The concept of processing interesting signals is not new. It has been around as long as we, as humans, have recognized we could manipulate the world around us to make life easier. If I quickly review the last century with respect to signal processing, I can split it into an era of analog signal processing superseded by the present era of digital signal processing. The event that caused this abrupt move from analog to digital signal processing was the invention of the microprocessor followed by the invention of the digital signal processor.
The success of the digital era of signal processing of which we are presently in has to do with:
- Advancements made in the theory of signal processing
- The creation and advancements of the digital signal processor
- The applications of signal processing theory and the digital signal processing elements
We now seem to be at the end of the road. But the good news is that new applications begging for signal processing solutions have continued to expand. Unfortunately both the theory and processing capability have lagged the opportunities. Specifically, the raw performance of the signal processor has lagged and the body of signal processing theory has seemed to have not found ways around the hardware lag.
The issue with the signal processor hardware is that the digital processor architectures do not provide enough raw performance to tackle the new opportunities. And when enough raw performance is assembled, the resulting power dissipation becomes problematic, not to mention significant cost issues.
But these are exciting problems as they motivates us as researchers and industrialists to explore new avenues. Or as I put it, we are asking ourselves new questions for which there are no answers – at least no answers yet. One interesting area to explore requires us to look back rather than forward. That is, can we revisit the world of analog signal processing to make that next advancement? Aha, the first question which has no answer.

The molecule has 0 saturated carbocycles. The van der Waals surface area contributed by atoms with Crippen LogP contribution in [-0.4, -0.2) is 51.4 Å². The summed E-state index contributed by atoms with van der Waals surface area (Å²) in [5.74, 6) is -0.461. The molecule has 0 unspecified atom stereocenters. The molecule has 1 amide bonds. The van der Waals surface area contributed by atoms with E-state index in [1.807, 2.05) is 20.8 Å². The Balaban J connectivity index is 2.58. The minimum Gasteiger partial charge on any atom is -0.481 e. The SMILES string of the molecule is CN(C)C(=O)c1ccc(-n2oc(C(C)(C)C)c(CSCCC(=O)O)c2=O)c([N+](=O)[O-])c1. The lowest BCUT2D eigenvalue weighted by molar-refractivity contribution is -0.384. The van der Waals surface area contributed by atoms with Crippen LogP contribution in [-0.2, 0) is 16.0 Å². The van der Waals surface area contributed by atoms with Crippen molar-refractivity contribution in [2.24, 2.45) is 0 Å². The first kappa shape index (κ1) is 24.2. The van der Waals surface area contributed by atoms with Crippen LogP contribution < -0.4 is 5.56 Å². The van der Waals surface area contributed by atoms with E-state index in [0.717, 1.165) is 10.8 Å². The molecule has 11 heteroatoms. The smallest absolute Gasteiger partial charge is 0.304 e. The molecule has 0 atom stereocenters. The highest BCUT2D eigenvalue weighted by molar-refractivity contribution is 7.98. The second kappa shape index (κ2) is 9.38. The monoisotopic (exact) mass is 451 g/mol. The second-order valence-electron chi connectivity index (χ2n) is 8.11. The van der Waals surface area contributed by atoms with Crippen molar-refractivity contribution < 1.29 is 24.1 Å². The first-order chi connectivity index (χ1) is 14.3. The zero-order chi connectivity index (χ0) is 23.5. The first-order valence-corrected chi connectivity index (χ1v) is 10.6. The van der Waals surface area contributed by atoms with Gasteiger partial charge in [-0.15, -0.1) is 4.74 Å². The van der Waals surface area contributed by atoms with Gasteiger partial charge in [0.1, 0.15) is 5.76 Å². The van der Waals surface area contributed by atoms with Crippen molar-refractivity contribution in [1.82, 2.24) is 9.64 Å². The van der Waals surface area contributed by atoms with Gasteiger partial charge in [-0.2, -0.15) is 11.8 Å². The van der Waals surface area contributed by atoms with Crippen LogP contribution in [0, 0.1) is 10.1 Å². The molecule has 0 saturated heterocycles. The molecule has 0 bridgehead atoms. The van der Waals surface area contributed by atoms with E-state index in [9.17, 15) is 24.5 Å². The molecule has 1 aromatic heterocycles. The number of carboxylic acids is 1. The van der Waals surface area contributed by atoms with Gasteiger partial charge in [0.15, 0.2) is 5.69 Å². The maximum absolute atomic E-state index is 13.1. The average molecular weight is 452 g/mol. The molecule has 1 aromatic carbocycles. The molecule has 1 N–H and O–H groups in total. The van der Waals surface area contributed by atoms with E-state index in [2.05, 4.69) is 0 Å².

Now for a bit of history. Analog computing was a casualty of the digital computer. Specifically around about 1970 when the microprocessor was invented. This was followed about a decade later with the invention of the digital signal processor (DSP). The digital revolution permanently eliminated the need for analog computers (note I have said “analog computers” rather than “analog signal processing”).
We (yes I was one of them) in the world of DSP convinced the industrial and academic worlds that there was no longer a need for analog as digital computational elements could solve all of the problems that existed in an analog processing system:
- Dynamic range
- Ease of programming
But it is time we revisit the world of analog computing. There have been amazing advancements made in signal processing theory and in integrated circuit technology. But it seems we are conducting ourselves similar to that of a junior high dance where the signal processing people are on one side of the gym and the IC architects are on the other side of the gym. But no one wants to walk across the gym and ask someone to dance. The amazing aspect of this picture is the rapidly expanding new applications that are begging the two groups to dance with each other, but no one is making the first move.
A few months ago I was on a panel discussion at the International Conference on Acoustics, Speech and Signal Processing (ICASSP). It is the premier IEEE conference on signal processing. My opening remarks were on this subject. My goal was to get the signal processing research community away from their wall in the gym and begin to solve the issues related to an analog signal processing element. The obvious next move is to try to pry the IC architects away from their wall in the gym.
With this mental picture in mind, let me put the technology in perspective. It is the multiply function which limits both the raw performance of signal processing and the battery life of the DSP. A cursory comparison of an analog multiplier to a digital multiplier suggests that the raw performance of an analog multiplier could be many orders of magnitude higher in raw performance while giving at the same time several orders of magnitude lower power dissipation. In addition, the purchase and operational cost could be significantly lower. It all seems too good to be true.
But we won’t return to analog processing concepts until we resolve the problems associated with analog signal processing that I mentioned previously.
So, the challenge is, in light of new applications that need higher performance at lower power dissipation, can we, with today's integrated circuit technology, resolve the problems inherent to analog signal processing? If so, we can be at the start of a new era of explosive growth of new applications that signal processing enables.
My answer to the challenge is a resounding “yes we can” if we can get the dance started.